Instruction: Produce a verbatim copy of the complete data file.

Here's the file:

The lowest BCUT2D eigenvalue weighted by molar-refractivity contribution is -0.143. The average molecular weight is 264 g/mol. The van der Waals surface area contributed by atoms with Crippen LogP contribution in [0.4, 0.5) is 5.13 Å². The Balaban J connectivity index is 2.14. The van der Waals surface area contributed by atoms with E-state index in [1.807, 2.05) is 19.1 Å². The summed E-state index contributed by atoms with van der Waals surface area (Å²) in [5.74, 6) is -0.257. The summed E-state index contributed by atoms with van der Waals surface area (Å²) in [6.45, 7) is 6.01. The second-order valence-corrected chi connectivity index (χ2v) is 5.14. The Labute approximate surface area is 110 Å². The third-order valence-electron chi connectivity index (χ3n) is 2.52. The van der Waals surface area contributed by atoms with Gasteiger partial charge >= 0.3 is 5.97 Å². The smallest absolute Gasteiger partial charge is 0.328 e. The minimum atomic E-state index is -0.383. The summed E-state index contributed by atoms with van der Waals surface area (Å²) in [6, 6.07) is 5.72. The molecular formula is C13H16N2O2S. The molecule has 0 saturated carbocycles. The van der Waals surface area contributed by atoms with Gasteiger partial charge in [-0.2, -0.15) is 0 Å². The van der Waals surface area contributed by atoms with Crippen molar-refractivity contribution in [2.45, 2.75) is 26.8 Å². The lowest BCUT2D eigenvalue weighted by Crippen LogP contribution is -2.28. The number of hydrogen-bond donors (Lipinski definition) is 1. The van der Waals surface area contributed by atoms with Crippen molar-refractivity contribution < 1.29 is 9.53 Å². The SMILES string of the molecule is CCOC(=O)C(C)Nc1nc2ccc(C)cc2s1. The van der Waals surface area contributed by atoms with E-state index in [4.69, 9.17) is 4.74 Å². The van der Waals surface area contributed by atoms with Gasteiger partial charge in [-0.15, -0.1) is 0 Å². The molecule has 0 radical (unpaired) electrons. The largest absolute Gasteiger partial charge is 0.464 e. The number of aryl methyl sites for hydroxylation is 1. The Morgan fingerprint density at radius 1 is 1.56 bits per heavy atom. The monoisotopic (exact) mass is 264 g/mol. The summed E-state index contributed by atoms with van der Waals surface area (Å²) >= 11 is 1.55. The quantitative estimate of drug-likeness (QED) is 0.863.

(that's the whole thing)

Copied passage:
The lowest BCUT2D eigenvalue weighted by molar-refractivity contribution is -0.143. The average molecular weight is 264 g/mol. The van der Waals surface area contributed by atoms with Crippen LogP contribution in [0.4, 0.5) is 5.13 Å². The Balaban J connectivity index is 2.14. The van der Waals surface area contributed by atoms with E-state index in [1.807, 2.05) is 19.1 Å². The summed E-state index contributed by atoms with van der Waals surface area (Å²) in [5.74, 6) is -0.257. The summed E-state index contributed by atoms with van der Waals surface area (Å²) in [6.45, 7) is 6.01. The second-order valence-corrected chi connectivity index (χ2v) is 5.14. The Labute approximate surface area is 110 Å². The third-order valence-electron chi connectivity index (χ3n) is 2.52. The van der Waals surface area contributed by atoms with Gasteiger partial charge >= 0.3 is 5.97 Å². The smallest absolute Gasteiger partial charge is 0.328 e. The minimum atomic E-state index is -0.383. The summed E-state index contributed by atoms with van der Waals surface area (Å²) in [6, 6.07) is 5.72. The molecular formula is C13H16N2O2S. The molecule has 0 saturated carbocycles. The van der Waals surface area contributed by atoms with Gasteiger partial charge in [-0.2, -0.15) is 0 Å². The van der Waals surface area contributed by atoms with Crippen molar-refractivity contribution in [2.45, 2.75) is 26.8 Å². The lowest BCUT2D eigenvalue weighted by Crippen LogP contribution is -2.28. The number of hydrogen-bond donors (Lipinski definition) is 1. The van der Waals surface area contributed by atoms with Crippen molar-refractivity contribution < 1.29 is 9.53 Å². The SMILES string of the molecule is CCOC(=O)C(C)Nc1nc2ccc(C)cc2s1. The van der Waals surface area contributed by atoms with E-state index in [4.69, 9.17) is 4.74 Å². The van der Waals surface area contributed by atoms with Gasteiger partial charge in [-0.15, -0.1) is 0 Å². The molecule has 0 radical (unpaired) electrons. The largest absolute Gasteiger partial charge is 0.464 e. The number of aryl methyl sites for hydroxylation is 1. The Morgan fingerprint density at radius 1 is 1.56 bits per heavy atom. The monoisotopic (exact) mass is 264 g/mol. The summed E-state index contributed by atoms with van der Waals surface area (Å²) >= 11 is 1.55. The quantitative estimate of drug-likeness (QED) is 0.863.